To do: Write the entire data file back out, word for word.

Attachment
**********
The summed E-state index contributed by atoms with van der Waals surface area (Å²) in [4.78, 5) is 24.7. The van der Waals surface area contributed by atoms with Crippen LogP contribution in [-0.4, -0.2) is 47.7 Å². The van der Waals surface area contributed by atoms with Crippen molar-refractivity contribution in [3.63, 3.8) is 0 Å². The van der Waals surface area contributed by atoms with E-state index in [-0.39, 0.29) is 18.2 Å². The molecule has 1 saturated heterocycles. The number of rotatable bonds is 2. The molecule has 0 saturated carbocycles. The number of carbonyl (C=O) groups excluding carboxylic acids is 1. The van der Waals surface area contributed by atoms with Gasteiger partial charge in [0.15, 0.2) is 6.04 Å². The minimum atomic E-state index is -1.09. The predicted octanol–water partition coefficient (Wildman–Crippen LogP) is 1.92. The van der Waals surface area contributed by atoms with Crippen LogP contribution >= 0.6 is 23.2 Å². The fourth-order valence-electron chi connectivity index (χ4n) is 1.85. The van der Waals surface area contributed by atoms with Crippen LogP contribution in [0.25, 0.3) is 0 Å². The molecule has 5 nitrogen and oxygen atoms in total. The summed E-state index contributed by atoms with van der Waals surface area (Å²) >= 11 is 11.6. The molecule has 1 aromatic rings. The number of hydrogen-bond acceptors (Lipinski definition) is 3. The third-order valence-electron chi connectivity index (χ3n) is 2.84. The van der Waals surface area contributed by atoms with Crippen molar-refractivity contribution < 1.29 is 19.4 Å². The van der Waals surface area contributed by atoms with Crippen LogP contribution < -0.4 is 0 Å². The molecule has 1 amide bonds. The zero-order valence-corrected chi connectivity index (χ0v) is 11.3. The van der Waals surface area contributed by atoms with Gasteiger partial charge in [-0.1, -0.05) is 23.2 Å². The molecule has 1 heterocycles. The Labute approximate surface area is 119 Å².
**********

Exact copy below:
The summed E-state index contributed by atoms with van der Waals surface area (Å²) in [4.78, 5) is 24.7. The van der Waals surface area contributed by atoms with Crippen LogP contribution in [-0.4, -0.2) is 47.7 Å². The van der Waals surface area contributed by atoms with Crippen molar-refractivity contribution in [3.63, 3.8) is 0 Å². The van der Waals surface area contributed by atoms with E-state index in [-0.39, 0.29) is 18.2 Å². The molecule has 1 saturated heterocycles. The number of rotatable bonds is 2. The molecule has 0 saturated carbocycles. The number of carbonyl (C=O) groups excluding carboxylic acids is 1. The van der Waals surface area contributed by atoms with Gasteiger partial charge in [0.15, 0.2) is 6.04 Å². The minimum atomic E-state index is -1.09. The predicted octanol–water partition coefficient (Wildman–Crippen LogP) is 1.92. The van der Waals surface area contributed by atoms with Crippen LogP contribution >= 0.6 is 23.2 Å². The fourth-order valence-electron chi connectivity index (χ4n) is 1.85. The van der Waals surface area contributed by atoms with Crippen LogP contribution in [0.25, 0.3) is 0 Å². The molecule has 5 nitrogen and oxygen atoms in total. The summed E-state index contributed by atoms with van der Waals surface area (Å²) >= 11 is 11.6. The molecule has 1 aromatic rings. The number of hydrogen-bond acceptors (Lipinski definition) is 3. The third-order valence-electron chi connectivity index (χ3n) is 2.84. The van der Waals surface area contributed by atoms with Crippen molar-refractivity contribution < 1.29 is 19.4 Å². The van der Waals surface area contributed by atoms with Crippen LogP contribution < -0.4 is 0 Å². The molecule has 1 amide bonds. The zero-order valence-corrected chi connectivity index (χ0v) is 11.3. The van der Waals surface area contributed by atoms with Gasteiger partial charge in [-0.1, -0.05) is 23.2 Å². The molecule has 1 heterocycles. The Labute approximate surface area is 119 Å².